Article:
The plane has been there since 1973. To look at the thing now – the torso of an aircraft, riddled with bullets, left to erode on a black beach in southern Iceland – you’d imagine something sinister happened. A tragic crash, a plane shot down in battle, a Bermuda-triangle-style missing airliner. The eeriness of this rusting wreck is its greatest allure.

If you’d prefer to keep it cloaked in mystery, skip this part… But  the truth – or as much of it as I or anyone can gather – is quite charming. This Douglas Dakota aircraft (often referred to as a “DC-3”) was part of the old Icelandic US Navy base at Keflavik. Nobody is certain why it was forced to land in Sólheimasandur (theories abound) but everyone on board survived, dusted themselves off and went home. Once the military had claimed the wings, cockpit and engines, the rest was left to rust on the beach, on what was – and still is – a farmer’s private land. Later, the tail was sawn off by the farmer’s friend, who dragged it back to his place and used it to build his house. As for the bullet holes… the farmer had some buddies over to take pot-shots at it for target practice – because what else do you do with a 5-tonne tin can on your property?

None of this information should remove the mystique of the plane; that remains, simply in its strangeness. It’s a fish out of water. A stark white plane-wreck on a vast, black beach. It’s mesmerising enough that you will create your own stories: certainly ever since Sigur Ros featured the wreck in their music doco Heima, people have been drawn to it. This broken husk of a machine somehow enhances the wild beauty of the Icelandic landscape. To me it says: the land is bigger than all of us, and it can claim us.




I wanted to come here in early 2014, when on assignment for a magazine with photographer Adrienne Pitts. She had told me about the mysterious wreck, but restraints of the job meant we didn’t get there. I’ve thought about it ever since.

Until recently, you could drive right up to the plane. This year vehicles were banned due to the increasing number of visitors who were using the land for a bit of an off-road joyride. The folks who own this land are farmers, and they want people to have access to the plane, but they can’t afford to be fixing damages. (See, people, this is why you can’t have nice things!) Now, one must go by foot, some 50 minutes from the access point. Personally, I’m glad that you have to walk there. Something like this calls for a little dedication.

Directions: Driving eastward along the south coast, you want to pay attention after leaving Vik. Once you pass the Skogafoss waterfall on your left, start looking out for a bridge with blinking yellow lights, then a road leading to the glacier. Carry on for about 1 mile (if you reach another bridge you’ve gone too far), until you see a large gate on your right. And seemingly nothing beyond it. This is where you begin.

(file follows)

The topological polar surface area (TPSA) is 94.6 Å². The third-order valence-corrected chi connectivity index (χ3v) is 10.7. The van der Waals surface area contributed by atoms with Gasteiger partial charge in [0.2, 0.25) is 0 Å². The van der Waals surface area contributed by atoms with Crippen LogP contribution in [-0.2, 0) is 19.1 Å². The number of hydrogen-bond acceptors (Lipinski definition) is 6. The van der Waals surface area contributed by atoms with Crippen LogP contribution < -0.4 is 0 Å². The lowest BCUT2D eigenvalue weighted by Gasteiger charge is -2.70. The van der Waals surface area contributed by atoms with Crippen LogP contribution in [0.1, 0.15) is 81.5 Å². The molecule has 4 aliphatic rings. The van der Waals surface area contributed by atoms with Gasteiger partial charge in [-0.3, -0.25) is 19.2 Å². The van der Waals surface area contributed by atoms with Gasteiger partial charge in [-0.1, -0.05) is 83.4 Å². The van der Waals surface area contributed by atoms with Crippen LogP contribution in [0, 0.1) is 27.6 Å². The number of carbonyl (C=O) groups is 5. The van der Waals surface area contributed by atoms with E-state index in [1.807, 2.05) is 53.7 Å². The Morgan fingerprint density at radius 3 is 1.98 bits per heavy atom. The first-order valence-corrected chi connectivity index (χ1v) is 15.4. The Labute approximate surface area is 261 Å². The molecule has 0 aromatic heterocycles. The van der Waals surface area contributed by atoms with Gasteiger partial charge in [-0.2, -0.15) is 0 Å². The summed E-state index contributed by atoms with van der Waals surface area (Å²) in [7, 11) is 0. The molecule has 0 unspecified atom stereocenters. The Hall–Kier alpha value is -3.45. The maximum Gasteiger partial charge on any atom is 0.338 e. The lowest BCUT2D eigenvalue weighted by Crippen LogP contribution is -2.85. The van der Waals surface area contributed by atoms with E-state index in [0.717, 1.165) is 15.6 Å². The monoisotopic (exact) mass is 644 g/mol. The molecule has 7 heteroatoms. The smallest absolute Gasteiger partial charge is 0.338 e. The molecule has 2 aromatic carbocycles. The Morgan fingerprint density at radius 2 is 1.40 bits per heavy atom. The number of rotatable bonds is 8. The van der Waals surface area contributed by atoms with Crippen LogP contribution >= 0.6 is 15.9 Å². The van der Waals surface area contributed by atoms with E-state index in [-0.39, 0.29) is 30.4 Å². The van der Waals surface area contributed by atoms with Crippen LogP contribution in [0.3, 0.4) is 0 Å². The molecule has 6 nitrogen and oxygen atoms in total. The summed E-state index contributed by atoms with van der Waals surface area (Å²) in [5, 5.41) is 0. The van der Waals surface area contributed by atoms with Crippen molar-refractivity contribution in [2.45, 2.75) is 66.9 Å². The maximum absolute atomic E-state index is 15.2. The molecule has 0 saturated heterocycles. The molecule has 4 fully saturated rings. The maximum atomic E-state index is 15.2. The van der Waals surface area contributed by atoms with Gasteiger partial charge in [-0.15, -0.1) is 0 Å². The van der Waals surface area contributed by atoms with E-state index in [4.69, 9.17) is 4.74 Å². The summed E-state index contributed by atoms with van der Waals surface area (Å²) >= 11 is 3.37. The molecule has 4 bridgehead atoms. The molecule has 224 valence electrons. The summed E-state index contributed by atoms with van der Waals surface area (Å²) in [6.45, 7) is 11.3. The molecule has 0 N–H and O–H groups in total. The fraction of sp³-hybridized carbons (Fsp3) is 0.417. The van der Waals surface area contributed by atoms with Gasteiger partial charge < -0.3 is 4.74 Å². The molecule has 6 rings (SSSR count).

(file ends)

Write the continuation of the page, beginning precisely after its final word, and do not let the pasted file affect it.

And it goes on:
Once you’ve found the access point, head towards the horizon. Keep in mind that over the years a lot of travellers have lost their way, got stranded, and a surprising number have had to be rescued. So if you’re going at an unsociable hour, or in bleak weather, I’d definitely take along some form of GPS with co-ordinates. There are no landmarks out there.

The day my brother and I went was clear and sunny, as perfect conditions as you could ask for – but even on the best of days the land can play tricks on you. The horizon was a hazy mirage that not only made it look like people far ahead were walking into the ocean, but it was impossible to gauge distance. For almost an hour, it felt like we were walking into nothing. A road to nowhere.

Then suddenly, the land dipped – and there she was.


Once I was done having a moment (“we’re actually here!”), Chris and I approached the wreck, taking in the decay of the metal body, the gnarled bullet holes and initials – old and new – scratched into the interior. There were a few people padding around the plane trying to capture it, so we took ourselves off for a picnic against a boulder: tomato sandwiches with lashings of salty Icelandic butter. This is the great thing about having to walk to the plane – everyone who was there had made time. We’d all committed to it. We were not in any hurry.


Shortly after – before we’d even constructed a second sandwich – the other people left, and my brother and I were alone with the Sólheimasandur plane. I hadn’t expected to get the place to ourselves. That was special, if not a little eerie, being the only ones there.


Eventually some fluorescent specks of visitors appeared over the rise, so we gave Sólheimasandur’s ghost one last glance before setting off on the long walk back to the car. Within a couple of minutes a worried-looking woman came towards us, pleading: “Is this the right way to the plane? Is it far? I cannot see it!” A few steps more, we explained, and she would see it. The land, like I said, will play tricks on you. So don’t worry; if you’re seeking something mysterious, it’s there, for those willing to find it.

(Most of these photos were taken by Chris Nelson – please do not use without permission.
Thanks for the epic pics, bro.)